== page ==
Of all the important seasoning that goes into making a label successful, having the capacity to adapt and diversify to stay fresh is the most crucial kick. You could be releasing the biggest meat-wrapped pop banshee on the planet, but if you’re still hanging out those same cuts in five years then new music fans will chuck them up quicker than you can say ‘badly packed kebab’. Gross. And so that’s exactly what London-based dance label Ninja Tune does on its birthday compilation (staying fresh, not fiddling with meat kebabs, mind). It's a six-disc box set that marks two decades since beatsmiths Coldcut kickstarted Ninja Tune into experimental electronica and hip hop-informed life in 1990, with the first four CDs available to buy as separate double-discs.
For many, the label recalls kitsch mixologist Mr Scruff or a night mingling with be-dreaded chillout enthusiasts. But rather than simply lolling over its history, Ninja Tune XX presents a complex 'futurespective', which is far more exciting. It’s less of a lean into the sampledelic, noodly and nu-jazzy hip hop the label is most renowned for and more of a bass-heavy thrust towards electronic scenes moderne, cherry-picking from across the board of forward-thinking wave of UK funky, dubstep and house-inspired beats.
That’s not to say that everything on the compilation is brand new. Older tracks surface on each disc, but most have been reworked to bring them up-to-date. Even Roots Manuva’s label-defining anthem ‘Witness (1 Hope)’ appears with a rowdy makeover from up-and-comer Slugabed. Cue a lump of exclusives as remixers cramp onto the tracklistings, coming from both innovators Autechre, Mark Pritchard and 808 State and rising producers like Floating Points and Scuba. It looks shoehorned on paper, but, thankfully, it doesn’t feel too crowded. The Ninja Tune way is certainly not less is more and, so too, the dubstep-inspired tracks you’ll hear aren’t techy, minimalist and understated: they’re brash, driving and crunkin’.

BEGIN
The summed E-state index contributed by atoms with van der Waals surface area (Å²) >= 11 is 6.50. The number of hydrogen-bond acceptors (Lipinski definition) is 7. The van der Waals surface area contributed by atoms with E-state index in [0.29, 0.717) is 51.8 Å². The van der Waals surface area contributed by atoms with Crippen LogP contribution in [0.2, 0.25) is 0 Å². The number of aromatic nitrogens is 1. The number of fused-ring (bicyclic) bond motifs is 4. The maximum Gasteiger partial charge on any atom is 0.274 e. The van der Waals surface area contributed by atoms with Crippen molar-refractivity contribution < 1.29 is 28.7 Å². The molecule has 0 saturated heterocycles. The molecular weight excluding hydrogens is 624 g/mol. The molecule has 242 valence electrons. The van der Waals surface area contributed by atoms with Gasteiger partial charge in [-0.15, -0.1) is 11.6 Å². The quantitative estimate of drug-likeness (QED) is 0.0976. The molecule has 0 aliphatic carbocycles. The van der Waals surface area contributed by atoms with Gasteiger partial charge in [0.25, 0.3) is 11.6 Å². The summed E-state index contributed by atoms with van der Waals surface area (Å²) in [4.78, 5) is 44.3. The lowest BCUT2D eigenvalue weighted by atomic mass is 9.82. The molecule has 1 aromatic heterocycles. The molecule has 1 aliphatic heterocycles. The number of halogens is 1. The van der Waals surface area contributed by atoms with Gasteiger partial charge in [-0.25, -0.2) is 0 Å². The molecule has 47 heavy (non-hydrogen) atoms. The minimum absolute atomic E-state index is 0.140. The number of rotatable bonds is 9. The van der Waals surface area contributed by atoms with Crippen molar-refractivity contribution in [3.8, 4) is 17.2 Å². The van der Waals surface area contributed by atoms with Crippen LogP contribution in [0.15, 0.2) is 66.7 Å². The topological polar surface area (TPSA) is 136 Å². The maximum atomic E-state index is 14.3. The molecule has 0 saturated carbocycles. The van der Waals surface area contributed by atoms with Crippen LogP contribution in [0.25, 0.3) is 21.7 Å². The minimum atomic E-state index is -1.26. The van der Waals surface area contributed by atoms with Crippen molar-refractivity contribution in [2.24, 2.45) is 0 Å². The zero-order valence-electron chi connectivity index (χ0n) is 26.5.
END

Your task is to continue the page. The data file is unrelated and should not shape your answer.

Nor is the box set divided into discernable eras in time. Each disc has a vague destination, but they are riddled with unexpected twists. Disc one is arguably the sound of Ninja Tune today, with new, more dancehall-inspired offerings from Roots Manuva, a funky turn from Toddla T featuring Ms Dynamite, plus wonk and glitch-hop elsewhere. Following closely, disc two gets dubbier and more electro-playful, with Bmore rapper Spank Rock and co leading the way. Disc three, however, evidences a more classic jazzical Ninja Tune, with some of the lush folktronica and chillout fare you might expect, from Lou Rhodes and The Cinematic Orchestra, Grasscut, Tunng, Bonobo et al.
Finally, we hit disc four. It is purely terrifying until Hot Chip’s delightful Balearic disco-cum-womping house remix of Roots Manuva’s ‘Let The Spirit’ kicks in. We hear Ninja Tune take their darkest turn on King Cannibal’s ‘The Grind and Crawl’, with its piercing shrieks and samples of a knife being sharpened, flooding through beats that seem to ricochet across a foreboding alleyway. Then veteran artist Amon Tobin’s ‘Foley Versions’ (Kronos Quartet Interpretation) out-disturbs that, recalling being locked inside a nursery where the cots are creaking and the hanging mobile makes ominous shadows on the wall. Even Four Tet, prince of lush, groovesome beats, manages to add a maniacal edge to Antipop Consortium’s ‘Volcano’ with its mosquito-pitched flutterings like a trapped butterfly. We’re still to scared to turn out the lights.
After our imagination calms down, though, we recognise that Ninja Tune has locked onto all sides of the futuristic electronic spectrum, especially the global strands of so-hawt-right-now 'future bass'. It’s an amalgamation of squashed, disconnected hip hop, neon-tinged soul, mutant electro-funk, most likely recognised from Flying Lotus and his ilk. His LA Theory club-reared sound is here of course: he remixes Andreya Triana to dazzling effect, Edwardian funkster Daedelus’s ‘La Nocturne’ – one of the label’s killer weapons – sounds positively euphoric, while The Gaslamp Killer clocks in with a DJ Vadim remix. Over in Glasgow, the Numbers camp are given a mouthpiece through serious one-to-watch Offshore, whose debut EP is set to drop on Ninja Tune sub label Big Dada in October, and Warp-signed Rustie. Elsewhere, the future dubstep and wonk sounds of Kode 9’s Hyperdub stable have their moment with Zomby, Joker and more; post-garage and 2step surfaces from EL-P and NYC’s Todd Edwards; and the jump-up wave of digi-dancehall magpies, featuring Toddla T and Diplo, stands out too.
It’s an exhaustive delivery, but the result is the healthy sound of a label’s output to come, not the ghostly echo of one stranded in the past.
7Kate Hutchinson's Score